Saturday, August 5, 2017

How Rochester, New York Detective Fantigrossi "Leaned On Me" To Identify The Wrong Man

Carlos de Luna
Texas Executed The Wrong Man

In my mid-twenties, I was assaulted and robbed at gunpoint while driving cab in Rochester, New York.

Next morning, the RPD called me downtown to view a line-up

Although I could not positively identify anyone in that line-up, Chief Detective Fantigrossi leaned on me -- figuratively and literally - to positively identify one particular fellow who bore a general resemblance to my assailant.

When I told Fantigrossi that "I could never identify him under oath," he replied (and this is nearly verbatim): "Oh, sure you can!"

From Fantigrossi's point of view, I understand that every person in the line-up was a n'er-do-well "guilty of something," so why not "get one more thug off the street."

But the essence - the sine qua non - of American jurisprudence is that everyone, even the cruelest killer, is entitled to due process and -- if The Rule of Law is to prevail -- must be convicted of an alleged crime, and furthermore, must be duly convicted "beyond reasonable doubt." 

As my Dad pointed out: "The integrity and honorability of America's legal system will insure that many guilty people go free." 

Over the course of my life, I have come to realize that Dad's view of American due process is a fundamental determinant of a "free and open society." 

I also realize that for American conservatives -- always eager to punish "someone" -- the bitterest pill to swallow is the simultaneous rejection of prejudice and the thought that someone, somewhere, will go free rather than be punished.

 "Un Cad├íver Inesperado"
(This is the story of one of two innocent Mexican friends convicted of murder 
because local cops needed to "pin the crime" on someone. Why not a Mexican?)

"The Hard, Central Truth Of Contemporary Conservatism"

Image result for pax on both houses, bigotry safe harbor for the weak

Nearly ten years before Chief Detective Frantigrossi asked me to collude in criminality, my Dad was a member of the longest-sitting Grand Jury in Rochester, New York history. It was his jury's duty to rule on all cases arising from the Rochester Race Riots that began on July 24, 1964.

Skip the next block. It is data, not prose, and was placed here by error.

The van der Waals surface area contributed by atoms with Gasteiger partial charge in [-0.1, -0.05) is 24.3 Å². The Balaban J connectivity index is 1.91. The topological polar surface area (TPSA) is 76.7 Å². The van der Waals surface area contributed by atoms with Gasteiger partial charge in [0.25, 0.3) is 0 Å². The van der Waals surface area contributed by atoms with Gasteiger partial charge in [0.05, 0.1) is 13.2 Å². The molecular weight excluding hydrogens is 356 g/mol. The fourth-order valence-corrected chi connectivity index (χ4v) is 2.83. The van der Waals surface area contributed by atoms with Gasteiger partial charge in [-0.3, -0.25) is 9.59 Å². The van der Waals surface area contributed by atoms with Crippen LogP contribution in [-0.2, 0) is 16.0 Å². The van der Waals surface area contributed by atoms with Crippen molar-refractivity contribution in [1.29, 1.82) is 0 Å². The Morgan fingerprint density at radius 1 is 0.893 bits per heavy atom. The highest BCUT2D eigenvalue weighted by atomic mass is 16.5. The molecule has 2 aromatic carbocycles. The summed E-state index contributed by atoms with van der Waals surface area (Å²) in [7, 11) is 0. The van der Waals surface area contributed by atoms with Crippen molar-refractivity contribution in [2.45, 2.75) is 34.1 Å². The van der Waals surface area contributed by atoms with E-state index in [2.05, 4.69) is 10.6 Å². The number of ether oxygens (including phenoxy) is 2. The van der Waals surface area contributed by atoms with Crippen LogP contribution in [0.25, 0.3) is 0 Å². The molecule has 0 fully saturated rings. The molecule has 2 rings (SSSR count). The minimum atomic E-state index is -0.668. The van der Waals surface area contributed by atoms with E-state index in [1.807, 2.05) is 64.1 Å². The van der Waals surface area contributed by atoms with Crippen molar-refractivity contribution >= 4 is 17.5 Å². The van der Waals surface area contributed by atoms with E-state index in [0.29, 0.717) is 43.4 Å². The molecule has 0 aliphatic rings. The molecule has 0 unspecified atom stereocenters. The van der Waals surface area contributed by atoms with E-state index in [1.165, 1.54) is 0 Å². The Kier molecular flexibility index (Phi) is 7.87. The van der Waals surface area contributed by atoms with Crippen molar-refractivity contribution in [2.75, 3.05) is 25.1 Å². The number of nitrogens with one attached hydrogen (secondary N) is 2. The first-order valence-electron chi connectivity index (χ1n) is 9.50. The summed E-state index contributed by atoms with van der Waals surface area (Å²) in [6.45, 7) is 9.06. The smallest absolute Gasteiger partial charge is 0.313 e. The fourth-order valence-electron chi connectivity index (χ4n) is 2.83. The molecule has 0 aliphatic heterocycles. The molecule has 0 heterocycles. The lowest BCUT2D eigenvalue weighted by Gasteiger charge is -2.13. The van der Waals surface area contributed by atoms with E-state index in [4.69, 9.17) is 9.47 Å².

My father was a very bright, judicious man who took pains to weigh all sides of a story.

One evening, after a full day on the Grand Jury, Dad made this exasperated comment over dinner: "How can eye witnesses, with no apparent ax to grind, give antithetical testimony to the same event? It happens all the time!"

We now know from academic study that eye witnesses to "staged" robberies will positively identify the wrong perpetrator 30% of the time.

Whether or not Carlos de Luna was guilty of the Texas murder discussed in the following audio file, we now know that there was a superabundance of evidence, which - if presented at trial - would have introduced massive amounts of reasonable doubt.

The NPR blurb: "Columbia Law School professor James Liebman organized his students to re-investigate a murder case which led to the execution of Carlos De Luna. They found evidence that they believe proves that the state of Texas executed the wrong man."  (Update: Sadly, this link is no longer active. Here is an alternative:

Compendium Of Best Pax Posts On Miscarriage Of Justice And Misplaced Punishment

"The Deadly Oppression Of Black People: Best Pax Posts"

"Bad Black People." Why Bill O'Reilly Is Wrong Even When He's Right

"To Kill A Mockingbird's" Harper Lee On The Bible As An Obstacle To Living

I also recommend the following New Yorker article, "Trial by Fire," which probes the case of Cameron Todd Willingham who was executed for killing his two children by arson.

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